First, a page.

Why are F1 steering wheels so small

Formula 1: Mercedes with steering wheel trick, legal?

Has Mercedes found the next philosopher's stone again? The fact is: At the test in Barcelona there is a lot of excitement about a new technical trick on the Silver Arrow.

Background: F1 TV is broadcasting the test live for the first time - and today showed a cockpit shot by Lewis Hamilton. It is easy to see how Hamilton pulls the steering wheel towards him on the straight - and thus adjusts the front wheels. Before entering the bends, he pushes the steering wheel back into its starting position.

Like a pilot when flying! Hamilton: "In terms of safety, it's not a problem. I'm thrilled that my team is always looking for technical innovations."

The assumption: Mercedes can obviously change the toe-in. The advantage: on the long straights, the tire cools down in the normal position. The further inward he stands, the more he warms up again. So Mercedes would have found a way to keep the tire temperature constant. That would be a real technology coup!

Technician Craig Scarborough explains the mechanism on Twitter as follows: The rack and steering wheel are connected to one another in such a way that the driver can adjust the track of the wheels when he pulls the steering wheel forward. In any case, the wheels are closer together on the straight.

Also noticeable: Hamilton only pulls on the steering wheel when the word "marker" appears on his display. It is quite possible that the instruction will come depending on the tire temperature.

Is that legal Articles 10.2.2 and 10.2.3 make it clear that any device that can change the configuration of the suspension is prohibited. Overall, it is not allowed to change the suspension while driving. The question remains: does Mercedes move the suspension or the steering? With the latter, the driver can change the position of the front wheels. How is not specified exactly. A gray area.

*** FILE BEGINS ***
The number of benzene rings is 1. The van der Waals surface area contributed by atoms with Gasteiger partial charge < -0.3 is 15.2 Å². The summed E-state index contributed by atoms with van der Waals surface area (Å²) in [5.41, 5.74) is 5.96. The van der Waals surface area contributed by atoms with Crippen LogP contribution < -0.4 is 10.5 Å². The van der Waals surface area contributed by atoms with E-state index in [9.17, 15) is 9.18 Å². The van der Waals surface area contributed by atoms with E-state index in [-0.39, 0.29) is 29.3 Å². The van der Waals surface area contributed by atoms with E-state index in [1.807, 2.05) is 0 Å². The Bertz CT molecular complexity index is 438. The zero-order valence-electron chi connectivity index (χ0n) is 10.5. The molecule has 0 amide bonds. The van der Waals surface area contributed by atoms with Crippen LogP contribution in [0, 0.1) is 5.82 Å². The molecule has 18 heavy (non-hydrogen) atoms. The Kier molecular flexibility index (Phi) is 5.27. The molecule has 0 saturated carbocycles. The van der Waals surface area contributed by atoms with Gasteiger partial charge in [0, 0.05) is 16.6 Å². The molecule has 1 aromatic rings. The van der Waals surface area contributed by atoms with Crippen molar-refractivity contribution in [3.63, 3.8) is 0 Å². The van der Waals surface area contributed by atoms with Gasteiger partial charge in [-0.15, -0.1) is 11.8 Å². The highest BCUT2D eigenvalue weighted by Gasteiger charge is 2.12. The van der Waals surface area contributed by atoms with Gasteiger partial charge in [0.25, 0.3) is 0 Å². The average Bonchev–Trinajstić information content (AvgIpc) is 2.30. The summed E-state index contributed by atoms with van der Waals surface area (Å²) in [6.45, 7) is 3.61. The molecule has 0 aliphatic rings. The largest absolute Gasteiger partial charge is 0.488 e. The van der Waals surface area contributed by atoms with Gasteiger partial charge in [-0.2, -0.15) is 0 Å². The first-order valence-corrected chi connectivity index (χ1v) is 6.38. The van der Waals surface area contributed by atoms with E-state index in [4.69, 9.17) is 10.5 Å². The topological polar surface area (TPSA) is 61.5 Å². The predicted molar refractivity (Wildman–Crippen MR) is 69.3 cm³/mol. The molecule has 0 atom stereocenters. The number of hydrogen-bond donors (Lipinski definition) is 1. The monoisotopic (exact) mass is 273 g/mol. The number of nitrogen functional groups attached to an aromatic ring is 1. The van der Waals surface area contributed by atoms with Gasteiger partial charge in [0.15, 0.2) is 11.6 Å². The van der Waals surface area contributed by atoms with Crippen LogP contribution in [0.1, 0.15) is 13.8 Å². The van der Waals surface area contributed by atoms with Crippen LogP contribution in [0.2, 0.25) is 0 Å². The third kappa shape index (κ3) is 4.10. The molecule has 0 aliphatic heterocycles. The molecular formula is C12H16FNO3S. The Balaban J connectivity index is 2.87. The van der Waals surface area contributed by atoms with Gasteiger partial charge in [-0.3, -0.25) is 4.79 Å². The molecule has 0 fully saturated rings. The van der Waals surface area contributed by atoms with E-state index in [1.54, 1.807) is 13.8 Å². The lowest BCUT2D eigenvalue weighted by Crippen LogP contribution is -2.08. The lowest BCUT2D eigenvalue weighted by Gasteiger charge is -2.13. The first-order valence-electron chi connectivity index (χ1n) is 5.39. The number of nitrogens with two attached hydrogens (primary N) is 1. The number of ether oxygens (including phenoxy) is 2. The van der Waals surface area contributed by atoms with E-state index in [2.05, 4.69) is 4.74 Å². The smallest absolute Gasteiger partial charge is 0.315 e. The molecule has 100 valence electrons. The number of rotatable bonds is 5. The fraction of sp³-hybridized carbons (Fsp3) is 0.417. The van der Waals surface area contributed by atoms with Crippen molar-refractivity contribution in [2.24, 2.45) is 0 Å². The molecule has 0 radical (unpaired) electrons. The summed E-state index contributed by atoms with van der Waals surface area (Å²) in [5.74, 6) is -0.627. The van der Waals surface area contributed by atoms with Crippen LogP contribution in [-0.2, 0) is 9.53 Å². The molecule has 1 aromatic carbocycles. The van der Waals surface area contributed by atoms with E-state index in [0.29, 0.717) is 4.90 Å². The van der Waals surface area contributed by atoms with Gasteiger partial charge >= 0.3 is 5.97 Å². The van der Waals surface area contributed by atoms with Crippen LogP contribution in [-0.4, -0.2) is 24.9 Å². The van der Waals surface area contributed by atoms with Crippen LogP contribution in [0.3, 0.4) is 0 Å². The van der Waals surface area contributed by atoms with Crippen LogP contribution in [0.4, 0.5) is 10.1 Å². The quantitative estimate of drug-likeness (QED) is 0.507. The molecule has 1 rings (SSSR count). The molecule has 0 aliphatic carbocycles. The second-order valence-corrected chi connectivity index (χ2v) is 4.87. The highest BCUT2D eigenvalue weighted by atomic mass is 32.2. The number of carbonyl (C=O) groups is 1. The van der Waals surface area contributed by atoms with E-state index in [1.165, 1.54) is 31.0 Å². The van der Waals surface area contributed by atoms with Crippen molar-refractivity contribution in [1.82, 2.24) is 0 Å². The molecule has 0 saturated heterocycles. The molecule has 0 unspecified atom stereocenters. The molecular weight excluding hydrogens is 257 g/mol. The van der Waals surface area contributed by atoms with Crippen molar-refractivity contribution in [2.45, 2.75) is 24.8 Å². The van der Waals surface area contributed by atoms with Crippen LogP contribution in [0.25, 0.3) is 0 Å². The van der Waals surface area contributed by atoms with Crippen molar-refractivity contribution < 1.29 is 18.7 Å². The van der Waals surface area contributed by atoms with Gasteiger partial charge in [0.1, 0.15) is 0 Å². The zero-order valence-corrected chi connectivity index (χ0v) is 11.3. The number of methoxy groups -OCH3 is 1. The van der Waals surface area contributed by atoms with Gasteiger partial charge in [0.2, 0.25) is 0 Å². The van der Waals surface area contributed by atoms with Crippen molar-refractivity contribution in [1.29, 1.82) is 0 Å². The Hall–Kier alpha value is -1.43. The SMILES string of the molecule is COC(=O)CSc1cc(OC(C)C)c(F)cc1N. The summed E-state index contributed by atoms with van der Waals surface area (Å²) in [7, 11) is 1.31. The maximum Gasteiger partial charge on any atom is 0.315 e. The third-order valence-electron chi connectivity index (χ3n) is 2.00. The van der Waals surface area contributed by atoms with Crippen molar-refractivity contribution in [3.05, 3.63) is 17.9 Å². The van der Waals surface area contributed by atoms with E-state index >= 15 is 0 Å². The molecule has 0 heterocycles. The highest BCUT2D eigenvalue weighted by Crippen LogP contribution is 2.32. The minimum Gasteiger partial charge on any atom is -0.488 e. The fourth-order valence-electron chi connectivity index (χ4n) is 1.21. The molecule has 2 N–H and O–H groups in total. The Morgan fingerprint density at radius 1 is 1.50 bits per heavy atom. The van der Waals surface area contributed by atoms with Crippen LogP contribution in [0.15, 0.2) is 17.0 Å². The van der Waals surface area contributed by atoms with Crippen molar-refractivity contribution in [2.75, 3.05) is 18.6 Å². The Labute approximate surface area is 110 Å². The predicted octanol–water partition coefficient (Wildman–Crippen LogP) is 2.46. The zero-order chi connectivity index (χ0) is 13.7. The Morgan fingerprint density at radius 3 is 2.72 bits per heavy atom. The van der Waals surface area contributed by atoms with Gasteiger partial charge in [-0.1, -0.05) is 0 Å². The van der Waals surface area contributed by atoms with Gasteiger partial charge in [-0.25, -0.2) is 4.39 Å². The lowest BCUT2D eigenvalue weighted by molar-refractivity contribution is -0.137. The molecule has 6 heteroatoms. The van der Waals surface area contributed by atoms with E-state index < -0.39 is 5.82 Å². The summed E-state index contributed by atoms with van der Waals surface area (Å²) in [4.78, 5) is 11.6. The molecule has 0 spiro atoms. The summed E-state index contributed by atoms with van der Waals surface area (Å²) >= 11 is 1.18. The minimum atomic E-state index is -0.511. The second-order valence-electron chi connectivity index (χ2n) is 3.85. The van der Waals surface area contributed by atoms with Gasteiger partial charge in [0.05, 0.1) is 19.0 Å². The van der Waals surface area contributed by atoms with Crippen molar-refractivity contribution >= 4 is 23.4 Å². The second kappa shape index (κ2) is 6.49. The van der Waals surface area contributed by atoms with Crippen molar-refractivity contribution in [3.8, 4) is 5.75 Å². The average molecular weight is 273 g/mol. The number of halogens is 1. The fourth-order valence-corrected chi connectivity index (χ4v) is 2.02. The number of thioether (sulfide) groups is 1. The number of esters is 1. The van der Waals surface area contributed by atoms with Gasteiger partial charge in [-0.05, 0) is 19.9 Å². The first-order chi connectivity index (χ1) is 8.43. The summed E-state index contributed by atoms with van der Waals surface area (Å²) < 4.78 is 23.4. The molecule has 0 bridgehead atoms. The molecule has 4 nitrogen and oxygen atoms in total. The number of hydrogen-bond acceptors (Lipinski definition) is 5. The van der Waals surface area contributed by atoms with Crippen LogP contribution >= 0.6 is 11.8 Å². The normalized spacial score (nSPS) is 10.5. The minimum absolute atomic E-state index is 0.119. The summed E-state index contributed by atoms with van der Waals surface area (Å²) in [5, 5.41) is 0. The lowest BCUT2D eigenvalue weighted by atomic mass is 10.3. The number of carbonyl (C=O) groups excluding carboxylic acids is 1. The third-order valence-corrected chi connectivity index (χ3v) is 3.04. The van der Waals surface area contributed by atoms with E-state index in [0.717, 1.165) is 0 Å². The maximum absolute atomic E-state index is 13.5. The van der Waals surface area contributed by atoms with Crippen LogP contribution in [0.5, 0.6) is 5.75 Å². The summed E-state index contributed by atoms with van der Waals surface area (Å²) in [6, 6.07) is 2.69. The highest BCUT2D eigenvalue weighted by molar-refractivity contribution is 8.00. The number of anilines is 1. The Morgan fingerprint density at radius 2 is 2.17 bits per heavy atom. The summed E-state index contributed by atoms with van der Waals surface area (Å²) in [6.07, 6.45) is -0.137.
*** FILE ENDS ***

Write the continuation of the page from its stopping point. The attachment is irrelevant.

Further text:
This fits: In the paddock it was already leaked that the FIA ​​had allowed the system.

The rear suspension of the Silver Arrow is also special.

When asked by Sky Sport, the team said that the technology was only being used for test purposes. Mercedes chief technology officer James Allison reveals: "It's a new system. We call it DAS (stands for Dual Axis Steering; d. Red.). It opens up additional possibilities and creates a new dimension in steering. It becomes the driver use throughout the season. "

You don't believe that at Red Bull, because they assume that the DAS system is illegal. "If you actively change the camber or track of the wheels while driving, the contact surface of the tires changes," says Red Bull advisor Helmut Marko to AUTO BILD MOTORSPORT. "And with it - albeit in a very, very small area - the ground clearance. But this is prohibited because the system then corresponds to the functionality of a prohibited active wheel suspension."

Allison counters: "The FIA ​​knows. In my opinion the rules are very clear when it comes to the steering wheel and I don't think we're breaking them."

But that's not all. The rear suspension of the Silver Arrow is also special. The wishbones are positioned so that the air has plenty of space to flow past the inside of the rear wheel. As a result, the flow seals the rear underbody - and increases the suction effect of the diffuser.

The test season is only two days old - and Mercedes is ahead again!

Photos: Picture Alliance; Mercedes